Faces of Pittsburgh

The ‘Trini’ Lifestyle


He has no shirt and no shoes. He begins to strum his guitar and sits down in front of the Bob Marley poster that covers his entire dining room wall. With a beaming smile and charming island accent, anyone feels warmly welcome in his presence, something that likely landed him his job at the Crowne Plaza in Moon Township, Pennsylvania.

25-year-old Jesse Boocock, a manager at the Crowne Plaza, will soon be leaving in one month to go back to his home of Maraval, Trinidad, just outside of Trinidad’s capital, Port of Spain.

“It was always the plan to move back home. I need to settle down-- you know I have been floating around since I was eighteen. I need to live somewhere and get a solid group of friends. Every time I leave and go back home, my group of friends is always rearranged,” said Jesse.

One of the friends he has made here in Moon Township describes Jesse’s character.

“He is a very entertaining, personable person. I guess where he’s from, they have a real kind of comradery with one another--close friendships are easily made. He is very easy going and easy to get along with. He’s just Jesse. He’s ‘Boocock!’” said Jonathan Munsick, a friend of three years.

Growing up, Jesse always felt like a privileged child in a country that was full of crime and corruption.

“I was actually one of the fortunate ones.  I think my circumstances aren’t the typical circumstance. I was born and raised in a very loving, supportive family.  We were very well off.  For the most part, we would be considered pretty rich in Trinidad. In the scheme of things--in the world, we were just well-off,” explained Jesse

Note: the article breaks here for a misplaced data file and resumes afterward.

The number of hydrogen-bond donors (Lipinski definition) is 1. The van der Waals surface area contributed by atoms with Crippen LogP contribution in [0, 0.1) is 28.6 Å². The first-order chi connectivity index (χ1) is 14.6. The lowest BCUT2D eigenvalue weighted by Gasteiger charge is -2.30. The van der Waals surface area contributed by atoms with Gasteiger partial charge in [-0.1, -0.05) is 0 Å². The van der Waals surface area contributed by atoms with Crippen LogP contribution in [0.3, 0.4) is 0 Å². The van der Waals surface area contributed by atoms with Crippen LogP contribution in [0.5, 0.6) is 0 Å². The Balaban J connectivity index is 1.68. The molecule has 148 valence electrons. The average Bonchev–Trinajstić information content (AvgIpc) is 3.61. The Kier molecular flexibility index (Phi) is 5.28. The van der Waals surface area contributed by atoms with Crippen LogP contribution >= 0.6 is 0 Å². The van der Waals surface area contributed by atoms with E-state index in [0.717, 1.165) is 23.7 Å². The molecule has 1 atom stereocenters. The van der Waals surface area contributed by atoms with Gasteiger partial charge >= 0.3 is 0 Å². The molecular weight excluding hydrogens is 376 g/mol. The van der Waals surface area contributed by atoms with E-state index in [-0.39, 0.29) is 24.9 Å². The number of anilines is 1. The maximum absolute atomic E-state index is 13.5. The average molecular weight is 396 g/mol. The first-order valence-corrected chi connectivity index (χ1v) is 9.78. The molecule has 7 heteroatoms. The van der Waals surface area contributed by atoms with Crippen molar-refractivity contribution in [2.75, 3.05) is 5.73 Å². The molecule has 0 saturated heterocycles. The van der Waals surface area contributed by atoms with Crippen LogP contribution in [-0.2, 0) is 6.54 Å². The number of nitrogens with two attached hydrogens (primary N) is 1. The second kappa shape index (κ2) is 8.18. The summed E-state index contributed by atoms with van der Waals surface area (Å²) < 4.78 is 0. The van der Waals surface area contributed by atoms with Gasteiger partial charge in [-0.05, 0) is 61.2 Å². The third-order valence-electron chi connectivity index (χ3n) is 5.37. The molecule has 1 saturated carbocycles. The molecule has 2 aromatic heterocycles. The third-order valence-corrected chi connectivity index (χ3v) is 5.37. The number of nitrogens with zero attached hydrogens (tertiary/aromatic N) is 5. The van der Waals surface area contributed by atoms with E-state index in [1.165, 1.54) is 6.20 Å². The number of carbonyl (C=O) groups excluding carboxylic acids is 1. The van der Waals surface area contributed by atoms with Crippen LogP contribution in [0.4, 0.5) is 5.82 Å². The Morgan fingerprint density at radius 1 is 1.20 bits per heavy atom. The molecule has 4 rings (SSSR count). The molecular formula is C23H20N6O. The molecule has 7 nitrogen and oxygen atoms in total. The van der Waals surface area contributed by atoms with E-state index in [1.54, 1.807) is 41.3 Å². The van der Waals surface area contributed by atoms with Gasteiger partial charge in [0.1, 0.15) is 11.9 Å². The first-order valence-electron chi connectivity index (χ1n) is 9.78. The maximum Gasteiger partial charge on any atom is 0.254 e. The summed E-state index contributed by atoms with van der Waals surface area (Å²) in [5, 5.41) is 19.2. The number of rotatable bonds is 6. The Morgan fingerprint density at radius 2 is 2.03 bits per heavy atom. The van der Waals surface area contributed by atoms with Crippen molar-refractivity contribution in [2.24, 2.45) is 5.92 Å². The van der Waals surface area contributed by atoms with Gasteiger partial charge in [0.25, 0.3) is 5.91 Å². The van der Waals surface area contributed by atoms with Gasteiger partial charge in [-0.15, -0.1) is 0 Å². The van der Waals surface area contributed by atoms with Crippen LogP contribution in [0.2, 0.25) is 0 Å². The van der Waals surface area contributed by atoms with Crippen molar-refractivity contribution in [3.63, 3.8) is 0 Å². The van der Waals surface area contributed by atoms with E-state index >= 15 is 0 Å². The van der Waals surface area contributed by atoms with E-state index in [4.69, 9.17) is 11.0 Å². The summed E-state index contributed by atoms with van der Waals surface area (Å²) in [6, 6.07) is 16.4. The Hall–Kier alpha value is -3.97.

According to Jesse, Trinidad consists of two islands, Trinidad and Tobago, that makeup one country. Trinidad is a big island that is a little more industrial.  All of the country’s economy is based in Trinidad, where they export a lot of oil.  Tobago is a touristy island that is a lot smaller.

“There is all the blue water and white sand, all the tourists go to Tobago. Its main thing is tourism,” Jesse noted.

But Tourism isn’t nearly as prominent on the island of Trinidad, mostly due to its escalating crime rates.

“It is a very poor country, or it used to be.  We actually have a lot of money, but there is a lot of corruption in the government so a lot of money doesn’t get to the poor people which causes a lot of crime,” he explained.

“ I’m not living in Trinidad. I only know what I read in the newspapers, and what I read in the newspapers is not always true. There has been crime in Trinidad as there has been crime everywhere in the world. I think part of the problem with Trinidad is where it’s located. It’s really South America and so for years you have the problem of drug trafficking,” explained another Trinidad native, Dr. Brenda Flanagan.

Flanagan was born in Trinidad and left at the age of nineteen to pursue an education in the United States, where she currently holds an endowed chair in the English Department at Davidson College in Davidson, North Carolina. She also frequently serves as a cultural ambassador for the US Department of State.